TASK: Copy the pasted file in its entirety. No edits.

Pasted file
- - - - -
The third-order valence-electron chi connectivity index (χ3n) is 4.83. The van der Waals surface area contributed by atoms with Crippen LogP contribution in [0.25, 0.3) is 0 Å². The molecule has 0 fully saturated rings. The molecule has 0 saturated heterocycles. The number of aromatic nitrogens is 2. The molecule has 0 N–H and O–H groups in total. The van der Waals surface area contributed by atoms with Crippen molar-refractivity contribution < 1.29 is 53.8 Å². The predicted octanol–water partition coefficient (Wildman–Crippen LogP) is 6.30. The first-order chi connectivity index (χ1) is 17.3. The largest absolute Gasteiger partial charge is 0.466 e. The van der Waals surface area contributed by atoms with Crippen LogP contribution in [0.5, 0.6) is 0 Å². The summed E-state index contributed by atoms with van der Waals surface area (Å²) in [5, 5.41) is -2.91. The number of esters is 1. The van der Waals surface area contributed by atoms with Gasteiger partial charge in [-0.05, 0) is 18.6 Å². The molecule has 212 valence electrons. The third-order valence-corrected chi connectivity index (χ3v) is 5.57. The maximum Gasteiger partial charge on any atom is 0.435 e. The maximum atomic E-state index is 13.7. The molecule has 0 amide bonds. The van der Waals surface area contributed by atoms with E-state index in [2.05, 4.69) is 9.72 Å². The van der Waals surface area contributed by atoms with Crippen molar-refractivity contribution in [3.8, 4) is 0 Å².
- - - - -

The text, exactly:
The third-order valence-electron chi connectivity index (χ3n) is 4.83. The van der Waals surface area contributed by atoms with Crippen LogP contribution in [0.25, 0.3) is 0 Å². The molecule has 0 fully saturated rings. The molecule has 0 saturated heterocycles. The number of aromatic nitrogens is 2. The molecule has 0 N–H and O–H groups in total. The van der Waals surface area contributed by atoms with Crippen molar-refractivity contribution < 1.29 is 53.8 Å². The predicted octanol–water partition coefficient (Wildman–Crippen LogP) is 6.30. The first-order chi connectivity index (χ1) is 17.3. The largest absolute Gasteiger partial charge is 0.466 e. The van der Waals surface area contributed by atoms with Crippen LogP contribution in [0.5, 0.6) is 0 Å². The summed E-state index contributed by atoms with van der Waals surface area (Å²) in [5, 5.41) is -2.91. The number of esters is 1. The van der Waals surface area contributed by atoms with Gasteiger partial charge in [-0.05, 0) is 18.6 Å². The molecule has 212 valence electrons. The third-order valence-corrected chi connectivity index (χ3v) is 5.57. The maximum Gasteiger partial charge on any atom is 0.435 e. The maximum atomic E-state index is 13.7. The molecule has 0 amide bonds. The van der Waals surface area contributed by atoms with E-state index in [2.05, 4.69) is 9.72 Å². The van der Waals surface area contributed by atoms with Crippen molar-refractivity contribution in [3.8, 4) is 0 Å².